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Figure 6:  Fukushima Terrestrial Radiation Map:  Note that the black-shaded regions (radiation levels >600,000 Bq/m2) are uninhabitable, and correspond to radiation levels of uninhabitable zones around Chernobyl in Figure 5.  Note also that the irregular, weather-driven shape of this uninhabitable zone extends ~30 miles (50km) from the plant – but also that the majority of the wind patterns were out to sea during the main part of the radiation release.  i.e. The REALLY scary part of the Fukushima radiation map is not on this terrestrial map, but rather on the eastern ocean plume (see Figure 7 below).  Source: http://www.simplyinfo.org/?p=3385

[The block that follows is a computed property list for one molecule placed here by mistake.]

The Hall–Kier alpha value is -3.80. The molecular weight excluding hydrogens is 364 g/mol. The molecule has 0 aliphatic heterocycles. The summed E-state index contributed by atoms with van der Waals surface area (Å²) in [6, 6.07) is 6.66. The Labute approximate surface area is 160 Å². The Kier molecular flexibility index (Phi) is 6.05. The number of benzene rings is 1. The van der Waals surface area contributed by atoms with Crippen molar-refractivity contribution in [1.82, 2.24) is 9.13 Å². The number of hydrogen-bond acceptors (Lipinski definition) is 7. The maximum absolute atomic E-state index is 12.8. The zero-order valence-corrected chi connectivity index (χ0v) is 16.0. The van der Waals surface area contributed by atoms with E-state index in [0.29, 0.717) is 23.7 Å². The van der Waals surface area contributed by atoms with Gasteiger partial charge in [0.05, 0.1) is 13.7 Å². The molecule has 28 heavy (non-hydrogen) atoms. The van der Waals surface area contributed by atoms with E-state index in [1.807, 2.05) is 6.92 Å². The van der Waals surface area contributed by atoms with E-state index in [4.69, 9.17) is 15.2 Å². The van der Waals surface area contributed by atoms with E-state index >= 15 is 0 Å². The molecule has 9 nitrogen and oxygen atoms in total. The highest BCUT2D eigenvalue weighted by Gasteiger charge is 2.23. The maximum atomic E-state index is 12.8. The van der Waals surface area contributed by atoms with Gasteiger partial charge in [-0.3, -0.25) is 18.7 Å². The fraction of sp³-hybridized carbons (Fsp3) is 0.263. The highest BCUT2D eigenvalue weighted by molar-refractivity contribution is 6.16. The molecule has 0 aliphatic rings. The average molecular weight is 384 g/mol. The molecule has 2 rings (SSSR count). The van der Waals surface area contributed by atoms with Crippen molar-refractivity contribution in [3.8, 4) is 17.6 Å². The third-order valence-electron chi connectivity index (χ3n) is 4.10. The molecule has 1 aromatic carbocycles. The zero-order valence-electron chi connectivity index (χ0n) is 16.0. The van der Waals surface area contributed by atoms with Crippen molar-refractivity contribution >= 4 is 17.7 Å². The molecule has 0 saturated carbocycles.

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Figure 7:  Fukushima Radiation Plume:  Most of Fukushima’s radiation was blown out to sea, making the terrestrial contamination much less than it would have been in most other locations.  i.e. Japan (and China) got ‘lucky’ — Fukushima’s terrestrial radiation map in Figure 6 could have been much, much worse.  Source: http://www.smh.com.au/environment/radiation-reaches-russia-and-us-west-coast-20110319-1c1ck.html

 …OK, so that’s what HAS happened.  And should even some small fraction of US reactors blow their top and catch fire, a disturbingly large portion of the US will be rendered uninhabitable.  Check out the Alvarez report for detailed accounts of how much poison is stockpiled within these over-loaded spent fuel pools and how much damage could be done by just a single spent-fuel-pool fire.  The awesome scale of the danger posed by these spent-fuel pools juxtaposed with the near-complete absence of public discussion about it is simply mind-boggling.